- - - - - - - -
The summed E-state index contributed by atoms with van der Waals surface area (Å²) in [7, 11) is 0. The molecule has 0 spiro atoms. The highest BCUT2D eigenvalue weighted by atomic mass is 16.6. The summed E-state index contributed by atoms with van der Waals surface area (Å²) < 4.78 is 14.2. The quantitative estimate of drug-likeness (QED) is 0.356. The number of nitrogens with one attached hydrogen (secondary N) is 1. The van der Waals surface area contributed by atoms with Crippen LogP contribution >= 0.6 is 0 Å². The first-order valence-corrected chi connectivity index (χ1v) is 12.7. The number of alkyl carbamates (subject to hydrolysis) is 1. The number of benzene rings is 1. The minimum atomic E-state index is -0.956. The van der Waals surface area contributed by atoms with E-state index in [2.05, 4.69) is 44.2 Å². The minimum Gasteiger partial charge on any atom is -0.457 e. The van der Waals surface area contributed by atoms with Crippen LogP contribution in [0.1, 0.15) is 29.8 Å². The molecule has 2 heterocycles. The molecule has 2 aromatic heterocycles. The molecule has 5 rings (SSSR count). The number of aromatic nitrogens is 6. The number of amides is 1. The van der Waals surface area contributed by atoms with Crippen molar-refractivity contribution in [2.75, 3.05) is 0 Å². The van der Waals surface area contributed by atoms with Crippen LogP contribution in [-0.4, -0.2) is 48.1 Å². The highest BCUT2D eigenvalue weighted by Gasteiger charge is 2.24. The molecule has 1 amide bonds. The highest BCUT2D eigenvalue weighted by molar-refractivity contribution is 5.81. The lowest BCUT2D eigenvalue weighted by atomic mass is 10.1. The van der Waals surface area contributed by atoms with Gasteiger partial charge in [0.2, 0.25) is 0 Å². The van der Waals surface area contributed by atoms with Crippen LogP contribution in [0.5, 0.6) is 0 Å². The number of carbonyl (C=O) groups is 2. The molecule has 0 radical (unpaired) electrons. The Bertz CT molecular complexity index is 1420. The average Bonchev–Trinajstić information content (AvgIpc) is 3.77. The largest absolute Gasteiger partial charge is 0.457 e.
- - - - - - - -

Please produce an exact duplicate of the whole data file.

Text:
The summed E-state index contributed by atoms with van der Waals surface area (Å²) in [7, 11) is 0. The molecule has 0 spiro atoms. The highest BCUT2D eigenvalue weighted by atomic mass is 16.6. The summed E-state index contributed by atoms with van der Waals surface area (Å²) < 4.78 is 14.2. The quantitative estimate of drug-likeness (QED) is 0.356. The number of nitrogens with one attached hydrogen (secondary N) is 1. The van der Waals surface area contributed by atoms with Crippen LogP contribution >= 0.6 is 0 Å². The first-order valence-corrected chi connectivity index (χ1v) is 12.7. The number of alkyl carbamates (subject to hydrolysis) is 1. The number of benzene rings is 1. The minimum atomic E-state index is -0.956. The van der Waals surface area contributed by atoms with E-state index in [2.05, 4.69) is 44.2 Å². The minimum Gasteiger partial charge on any atom is -0.457 e. The van der Waals surface area contributed by atoms with Crippen LogP contribution in [0.1, 0.15) is 29.8 Å². The molecule has 2 heterocycles. The molecule has 2 aromatic heterocycles. The molecule has 5 rings (SSSR count). The number of aromatic nitrogens is 6. The number of amides is 1. The van der Waals surface area contributed by atoms with Crippen molar-refractivity contribution in [2.75, 3.05) is 0 Å². The van der Waals surface area contributed by atoms with Crippen LogP contribution in [-0.4, -0.2) is 48.1 Å². The highest BCUT2D eigenvalue weighted by Gasteiger charge is 2.24. The molecule has 1 amide bonds. The highest BCUT2D eigenvalue weighted by molar-refractivity contribution is 5.81. The lowest BCUT2D eigenvalue weighted by atomic mass is 10.1. The van der Waals surface area contributed by atoms with Gasteiger partial charge in [0.2, 0.25) is 0 Å². The van der Waals surface area contributed by atoms with Crippen LogP contribution in [0.5, 0.6) is 0 Å². The number of carbonyl (C=O) groups is 2. The molecule has 0 radical (unpaired) electrons. The Bertz CT molecular complexity index is 1420. The average Bonchev–Trinajstić information content (AvgIpc) is 3.77. The largest absolute Gasteiger partial charge is 0.457 e.